This is how oral tradition works. The early disciples were much more creative than many Christians today – altering, changing, adapting, and appropriating the Jesus traditions in ever fresh and new ways.
Stephen J. Patterson, a scholar of Christian origins, describes the process this way,
Oral culture was more fragile [than cultures pervaded by written texts]. Texts endure; the spoken word does not. Oral tradition relied for survival on constant repetition and use. It had to be useful. If something was not useful, it was not repeated, and if not repeated, it very soon vanished. . . . The skilled sage was one who was able to render things useful in new and ever-changing settings. Oral tradition was malleable. It had to be.
One may see this even in the literature of early Christianity. Literature that comes from a predominantly oral culture behaves more or less like oral tradition itself. So when one compares a saying or parable of Jesus as it appears in two or more gospels, it is often striking how differently it has been rendered. This is true of the stories about Jesus as well . . . . Each of the gospel writers also exercised great liberty and creativity with the tradition. This reflects quite simply the oral mentality of the ancient world. Things were never simply repeated; they were repeated and interpreted.
The Christian Gospels give us a glimpse into the diverse ways the Jesus traditions were appropriated by early Christian communities. These traditions contain both echoes and memories of actual sayings and events in the life of the historical Jesus and creative theological interpretations and proclamations of the living Christ by these communities. The Gospels capture in time a particular stage (or stages) of the developing theological understanding and spiritual experience of the early Messianic communities. Such is the kind of lively, dynamic faith behind our sacred texts.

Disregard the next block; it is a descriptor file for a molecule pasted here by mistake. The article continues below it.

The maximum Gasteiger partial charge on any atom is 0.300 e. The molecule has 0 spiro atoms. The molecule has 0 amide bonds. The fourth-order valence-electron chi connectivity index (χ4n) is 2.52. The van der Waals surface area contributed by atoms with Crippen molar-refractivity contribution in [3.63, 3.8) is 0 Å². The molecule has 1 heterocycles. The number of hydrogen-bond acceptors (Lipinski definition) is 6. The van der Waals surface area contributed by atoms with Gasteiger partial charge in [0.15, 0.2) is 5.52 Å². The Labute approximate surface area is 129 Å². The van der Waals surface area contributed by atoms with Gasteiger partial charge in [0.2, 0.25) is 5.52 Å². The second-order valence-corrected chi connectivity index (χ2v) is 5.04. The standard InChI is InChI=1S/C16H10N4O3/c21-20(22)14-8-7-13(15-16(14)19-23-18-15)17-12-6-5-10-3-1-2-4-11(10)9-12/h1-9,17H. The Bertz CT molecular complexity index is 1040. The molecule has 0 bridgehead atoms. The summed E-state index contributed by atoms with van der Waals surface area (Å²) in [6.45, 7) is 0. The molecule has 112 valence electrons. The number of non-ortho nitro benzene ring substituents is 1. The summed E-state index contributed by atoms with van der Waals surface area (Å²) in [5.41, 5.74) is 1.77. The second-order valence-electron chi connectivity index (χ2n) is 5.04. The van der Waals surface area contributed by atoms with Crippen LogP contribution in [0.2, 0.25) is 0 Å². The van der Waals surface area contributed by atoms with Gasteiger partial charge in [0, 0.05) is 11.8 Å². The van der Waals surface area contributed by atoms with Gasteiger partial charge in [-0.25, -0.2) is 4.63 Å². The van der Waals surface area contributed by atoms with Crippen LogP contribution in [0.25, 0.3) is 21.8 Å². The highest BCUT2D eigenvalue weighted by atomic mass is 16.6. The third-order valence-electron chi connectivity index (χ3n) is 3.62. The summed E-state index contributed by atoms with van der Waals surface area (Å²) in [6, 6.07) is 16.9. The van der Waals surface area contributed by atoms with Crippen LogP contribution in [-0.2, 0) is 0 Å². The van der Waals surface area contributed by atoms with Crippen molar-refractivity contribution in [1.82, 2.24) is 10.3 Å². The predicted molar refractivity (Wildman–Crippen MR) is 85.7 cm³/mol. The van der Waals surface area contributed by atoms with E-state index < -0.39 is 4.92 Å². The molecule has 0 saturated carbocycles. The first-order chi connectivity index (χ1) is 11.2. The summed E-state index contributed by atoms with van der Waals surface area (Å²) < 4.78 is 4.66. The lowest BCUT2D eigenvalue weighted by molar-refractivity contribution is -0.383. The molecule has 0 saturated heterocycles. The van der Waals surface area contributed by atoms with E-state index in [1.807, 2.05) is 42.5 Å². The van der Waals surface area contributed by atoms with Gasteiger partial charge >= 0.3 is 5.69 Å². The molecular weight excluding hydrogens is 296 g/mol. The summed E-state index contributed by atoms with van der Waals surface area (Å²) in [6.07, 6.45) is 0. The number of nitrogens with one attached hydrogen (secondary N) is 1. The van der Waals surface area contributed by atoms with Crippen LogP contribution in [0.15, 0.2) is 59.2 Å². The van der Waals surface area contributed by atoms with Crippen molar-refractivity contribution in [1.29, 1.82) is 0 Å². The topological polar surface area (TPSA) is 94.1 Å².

Christians who claim that the Bible gives us an infallible, fixed revelation of truth for all time must deny or completely ignore the historical processes of evolving faith that the Bible clearly mirrors.
Shouldn’t we be at least as spiritually and theologically creative and imaginative as the first disciples? Shouldn’t we be as open to and engaged in a changing, expanding, evolving faith as they were?
- ^ Patterson, Stephen J. The Lost Way: How Two Forgotten Gospels are Renewing the Story of Christian Origins (2014), 187-88. (Previously reviewed here on the Unfundamentalist Christians blog.)
Chuck Queen is a Baptist minister and the author of Being a Progressive Christian (is not) for Dummies (nor for know-it-alls): An Evolution of Faith. Chuck blogs at A Fresh Perspective, and is also a contributor to the blog Faith Forward and Baptist News Global.